As previously shown, YidC is required for insertion of the C-tailed membrane protein SciP21,22. The translocation of the small C-tail can be monitored by its modification with 4-acetoamido-4′-maleimidylstilbene-2,2′disodium sulfonate (AMS), where the periplasmic exposure of a cysteine results in an increased molecular weight of 0.5 kDa. The shift of the SciP protein was only observed for the wild-type (Fig. 4A, lane 2), whereas the ∆CH2 and T362A mutants did not show a shift of the SciP band (Fig. 4A, lanes 4 and 6) indicating that their membrane insertion was blocked. A similar outcome was observed with the dimeric YidC when both protomers had a mutated copy (Fig. 4B). The activity of the dimers with one functional protomer showed mostly a partial activity, similar to what was observed with the M13 procoat protein, described above. A position-dependent effect was observed for the ∆CH2 mutant as there was increased inhibition in membrane insertion when the mutation was in the first protomer.
Similarly, the Pf3-Lep fusion protein, which requires YidC for membrane insertion, was tested using the YidC dimer. We used protease accessibility of the N-terminal tail to monitor membrane insertion23. The proteinase K generates a proteolytic fragment that indicates the insertion of Pf3-Lep and that can be immunopreciptated with Lep antiserum (Fig. 5A,B). First, we confirmed for the monomeric YidC insertase mutants that the ∆CH2 and T362A mutations inhibited membrane insertion of Pf3-Lep, similar as was seen with the procoat and SciP substrates (Fig. 4A). When both protomers of the dimeric YidC contained the ∆CH2 and T362A mutations, membrane insertion was strongly inhibited while the YidC constructs retained activity when one functional protomer was present (Fig. 5C).
It should be noted that insertion of Pf3-Lep and SciP was not as efficient as previously seen22,23 since in the present study both the YidC mutant and the substrate protein are expressed on IPTG inducible plasmids for a short induction time while in the latter studies YidC was continuously expressed at the normal level.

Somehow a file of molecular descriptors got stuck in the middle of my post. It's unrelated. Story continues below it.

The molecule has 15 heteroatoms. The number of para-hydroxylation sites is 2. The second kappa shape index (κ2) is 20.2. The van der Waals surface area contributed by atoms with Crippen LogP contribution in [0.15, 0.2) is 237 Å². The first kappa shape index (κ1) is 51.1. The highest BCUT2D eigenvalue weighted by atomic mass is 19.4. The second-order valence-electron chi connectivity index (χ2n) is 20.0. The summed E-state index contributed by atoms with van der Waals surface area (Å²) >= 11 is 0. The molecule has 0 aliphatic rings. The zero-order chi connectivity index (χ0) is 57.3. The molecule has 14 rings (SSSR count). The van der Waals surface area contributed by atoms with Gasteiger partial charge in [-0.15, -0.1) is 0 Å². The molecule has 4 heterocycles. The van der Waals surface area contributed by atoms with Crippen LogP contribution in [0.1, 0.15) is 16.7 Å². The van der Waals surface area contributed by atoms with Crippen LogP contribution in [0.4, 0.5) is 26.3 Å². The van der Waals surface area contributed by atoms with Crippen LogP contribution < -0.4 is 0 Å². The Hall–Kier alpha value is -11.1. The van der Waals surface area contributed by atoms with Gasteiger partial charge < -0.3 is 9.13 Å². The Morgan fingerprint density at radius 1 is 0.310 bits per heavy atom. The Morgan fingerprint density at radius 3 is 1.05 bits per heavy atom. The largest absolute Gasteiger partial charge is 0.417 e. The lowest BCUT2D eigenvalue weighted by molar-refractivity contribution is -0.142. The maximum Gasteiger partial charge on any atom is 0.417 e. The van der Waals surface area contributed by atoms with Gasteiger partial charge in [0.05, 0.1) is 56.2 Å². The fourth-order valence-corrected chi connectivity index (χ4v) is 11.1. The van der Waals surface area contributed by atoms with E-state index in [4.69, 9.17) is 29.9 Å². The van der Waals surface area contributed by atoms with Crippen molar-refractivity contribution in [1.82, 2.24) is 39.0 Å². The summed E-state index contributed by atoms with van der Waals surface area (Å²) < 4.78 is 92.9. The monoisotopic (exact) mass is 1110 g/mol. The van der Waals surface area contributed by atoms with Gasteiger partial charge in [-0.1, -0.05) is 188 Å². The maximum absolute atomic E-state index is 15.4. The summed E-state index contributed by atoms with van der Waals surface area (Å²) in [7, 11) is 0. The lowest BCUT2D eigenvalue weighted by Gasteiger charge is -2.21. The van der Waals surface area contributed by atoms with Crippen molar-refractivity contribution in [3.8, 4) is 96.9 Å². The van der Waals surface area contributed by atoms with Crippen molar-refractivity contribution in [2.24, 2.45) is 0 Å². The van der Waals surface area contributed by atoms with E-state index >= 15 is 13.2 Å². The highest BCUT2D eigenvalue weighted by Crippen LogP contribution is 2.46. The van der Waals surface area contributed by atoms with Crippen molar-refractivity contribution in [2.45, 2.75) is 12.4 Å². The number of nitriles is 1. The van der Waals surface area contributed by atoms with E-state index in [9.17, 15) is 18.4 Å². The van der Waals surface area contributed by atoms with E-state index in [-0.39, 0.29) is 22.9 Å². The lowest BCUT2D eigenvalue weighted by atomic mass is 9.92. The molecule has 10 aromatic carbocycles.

Mutations affecting one protomer are unable to suppress a mutation in the second protomer
Since one protomer was sufficient for YidC to function as a membrane insertase, we combined two different deficient protomers and investigated whether they are capable of intramolecular complementation. The deleted cytoplasmic C1 loop (ΔCH2) in one protomer was combined with a mutation of T362A expected to perturb the hydrophilic groove within the transmembrane domain14. Regardless of which protomer had either mutation both proteins were not functional in our in vivo complementation assay (Fig. 6A). In all cases, the dimeric YidC proteins, which were non-functional, were expressed at a normal level (see Fig. 6B).
The YidC dimer binds two M13 procoat proteins
The above complementation and activity results with a YidC dimer possessing one inactive protomer suggest that the two protomers operate on their own. However, it is still possible that two dimers come together to contribute their functional subunits to form a complex conferring insertase activity. To rule this latter possibility out, we examined substrate binding within the dimeric YidC. The contact site mutation 427 C was introduced into the first, the second or both protomers of YidC and coexpressed with M13 procoat 33 C (Fig. 7). When only the second protomer had the cysteine at position 427, a small shift was observed on the gel in comparison to the non-cysteine containing dimeric YidC (Fig. 7A, lane 2). The shift indicates a disulphide crosslink occurred between YidC and procoat, and is reversible when DTT was added (Fig. 7B). Interestingly, a bigger shift was obtained for the 427 C mutant in the first protomer (lane 3). This allows us to distinguish which of the two protomers has a substrate bound. For a double Cys dYidC with 427 C in both protomers, we observed the biggest shift with a size of about 20 kDa suggesting crosslinking of two procoat proteins to both YidC protomers, distinguishable from the weak bands corresponding to dYidCs with one procoat bound (lane 4). We conclude from this result that both protomers are functional and they each bind a substrate protein. For a control, a M13 procoat mutant with a cysteine in the periplasmic loop at position 13 was tested which was unable to crosslink with YidC-427C (Fig. 7C). Also, the cells not expressing the M13 procoat protein did not show crosslinking ruling out that another protein can crosslink to YidC-427C (Fig. 7D).
Verification that each protomer binds one procoat protein after site-specific proteolysis